The Dish On Diners

The preacher was break-dancing. "Save Jones Diner!... Save Jones Diner!" We chanted along, some imitating his break-dance moves, all of us packed cheek to cheek into a tiny, subway-car-sized eatery in lower Manhattan. The Rev. Billy is no priest, but then I'm no social activist, either. Yet here we are, he a performance artist who dresses up like Father, the rest of us friends of the 'hood, rallying to rescue a 64-year-old diner from urban extinction. George W. Bush wouldn't know an evil axis until he's met Cafeteria, a hipster restaurant armed with pricey attorneys and a celebrity publicist best known for nearly running down a Hamptons nightclub bouncer after allegedly calling him "white trash." Its owners plan to knock down Jones Diner and erect a three-story behemoth in its place.

This being New York, the neighbors are outraged. "The Jones Diner is the soul of the neighborhood," a little old lady whispers to me. She's sitting on one of those twirly stools at the counter. She and I are improbable allies in yet another of those battles being waged with increasing fervor throughout the city as upscale restaurants and nightclubs (not to mention chains like Starbucks and the Gap) displace the old mom-and-pop shops that have always defined gritty and rough-edged New York.

Rev. Billy of the Church of Stop Shopping, a bleached-blond anticonsumerism advocate who looks more like a game-show host, has organized many of the protests. He calls them "interventions"--a term normally reserved for saving loved ones from drug ODs. Now he's leaping to save the Jones Diner. A speck of a restaurant, it has sat on the corner of Lafayette and Great Jones Street since the Great Depression, reflecting the great tides that built New York. George is the twinkly-eyed, ham-handed Greek short-order-cook-proprietor whose last name hardly anybody knows. "The Jews" opened the diner in 1938, he tells me. They sold it to "the Italians" in the '50s, who sold it to him and his partner, the Greeks, in 1974. George remembers how factory workers would line up for coffee at 5 a.m. back then. After came artists including Robert Rauschenberg and Frank Stella, looking pretty much like the crack dealers and just as hard up. In the '90s Wall Streeters and dot-comers took over.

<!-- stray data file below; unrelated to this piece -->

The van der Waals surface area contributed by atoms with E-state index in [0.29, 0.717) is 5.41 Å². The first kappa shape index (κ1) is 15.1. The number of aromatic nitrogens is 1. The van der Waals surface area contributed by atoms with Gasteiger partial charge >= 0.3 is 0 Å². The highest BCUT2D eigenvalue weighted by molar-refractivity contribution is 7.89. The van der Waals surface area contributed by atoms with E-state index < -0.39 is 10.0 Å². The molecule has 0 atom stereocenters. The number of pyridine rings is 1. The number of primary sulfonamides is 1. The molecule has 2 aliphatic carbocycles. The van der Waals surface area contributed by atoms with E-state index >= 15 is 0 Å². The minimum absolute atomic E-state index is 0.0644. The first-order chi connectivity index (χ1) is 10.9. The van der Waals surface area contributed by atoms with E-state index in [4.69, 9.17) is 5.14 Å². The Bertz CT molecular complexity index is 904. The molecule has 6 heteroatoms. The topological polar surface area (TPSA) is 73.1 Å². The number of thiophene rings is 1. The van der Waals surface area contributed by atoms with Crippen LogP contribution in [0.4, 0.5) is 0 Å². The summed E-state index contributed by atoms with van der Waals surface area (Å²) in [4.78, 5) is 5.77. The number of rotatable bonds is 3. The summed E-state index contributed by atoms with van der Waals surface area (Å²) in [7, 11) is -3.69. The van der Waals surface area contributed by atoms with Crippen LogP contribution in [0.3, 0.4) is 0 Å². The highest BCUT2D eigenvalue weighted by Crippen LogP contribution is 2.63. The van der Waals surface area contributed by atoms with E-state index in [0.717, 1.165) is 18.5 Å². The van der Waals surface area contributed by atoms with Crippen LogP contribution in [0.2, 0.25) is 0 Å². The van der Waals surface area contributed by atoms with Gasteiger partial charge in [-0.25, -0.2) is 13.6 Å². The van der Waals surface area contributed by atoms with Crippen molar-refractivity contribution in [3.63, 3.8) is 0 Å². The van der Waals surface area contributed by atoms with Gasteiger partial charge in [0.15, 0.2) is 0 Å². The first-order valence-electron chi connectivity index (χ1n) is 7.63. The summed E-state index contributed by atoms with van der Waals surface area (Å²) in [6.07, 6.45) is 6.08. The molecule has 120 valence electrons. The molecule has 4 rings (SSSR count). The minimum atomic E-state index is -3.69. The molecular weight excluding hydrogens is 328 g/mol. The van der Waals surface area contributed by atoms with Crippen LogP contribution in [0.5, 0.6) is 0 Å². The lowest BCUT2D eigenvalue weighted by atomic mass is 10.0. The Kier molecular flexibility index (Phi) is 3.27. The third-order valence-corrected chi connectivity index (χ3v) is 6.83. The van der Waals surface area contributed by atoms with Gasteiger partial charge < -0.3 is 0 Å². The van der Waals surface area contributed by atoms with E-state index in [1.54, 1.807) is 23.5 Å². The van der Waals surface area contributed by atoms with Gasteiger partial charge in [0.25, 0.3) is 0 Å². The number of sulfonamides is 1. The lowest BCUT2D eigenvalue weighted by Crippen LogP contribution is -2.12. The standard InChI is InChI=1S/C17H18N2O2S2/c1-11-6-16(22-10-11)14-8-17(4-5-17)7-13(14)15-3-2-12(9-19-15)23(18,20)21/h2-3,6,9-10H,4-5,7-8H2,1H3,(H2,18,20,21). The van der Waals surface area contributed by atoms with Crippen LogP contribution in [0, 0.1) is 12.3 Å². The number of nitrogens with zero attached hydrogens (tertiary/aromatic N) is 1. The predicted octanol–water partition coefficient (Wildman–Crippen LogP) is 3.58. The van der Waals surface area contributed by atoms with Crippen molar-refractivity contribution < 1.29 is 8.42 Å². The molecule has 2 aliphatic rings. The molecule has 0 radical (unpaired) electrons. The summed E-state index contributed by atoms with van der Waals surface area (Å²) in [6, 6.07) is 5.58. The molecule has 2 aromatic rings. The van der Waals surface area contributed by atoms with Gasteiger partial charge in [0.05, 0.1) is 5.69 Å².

Beset by luxury condos, spas and restaurants that consider a forkful of seaweed to be an entree, the Jones Diner is one of the last holdouts in Manhattan where you can get a breakfast special--two scrambled eggs, toast, hash browns, orange juice and coffee--for $3. The bargains are killing them, they say. "Everyone eats here, except the rich," sniffs George's partner, Alex.

And so the drama unfolds. Rev. Billy and his gang initially win a partial victory. He'd distributed save Jones diner fliers inviting friends to a community-board meeting, where Cafeteria applied for permission to build its 5,500-square-foot monolith, sized to defray the $25,000 monthly rent on the site. (Jones Diner, which sits on about one seventh of the plot, pays $1,400.) In one corner, the restaurateurs: young, fit, black-clad, flanked by a besuited stone-face of an attorney. In the other, George in his stained white kitchen apron, and Alex, sportif in his Yankees T shirt with a gold cross necklace the size of a doughnut. Cafeteria's lawyer claims the diner's lease is expiring and it is legal to tear the place down. The Friends jeer at them, rising to tell the presiding city authorities: "Not very many places still serve grits for breakfast," and "Don't let this juggernaut tear down our diner." Afterward, they congratulate each other on their Capra-esque performances. An elderly lady with no lower teeth tells Alex admiringly: "You sounded just like Jimmy Stewart in 'Mr. Smith Goes to Washington'."

And lo, the board votes against Cafeteria. Its members will forward their recommendation to an appropriate government panel, which will probably approve Cafeteria's plans regardless. You see, in New York, people who wear black always win. Will I be sad? To be honest, no. The Cafeteria in Chelsea serves a mean eggs Benedict. And as an architect friend says, "New York is all about tearing things down and building anew." Spoken like a true Yuppie. Next time we go to the Jones Diner, I'll ask George to serve the architect a used tea bag. I'm sure there's one under the counter somewhere.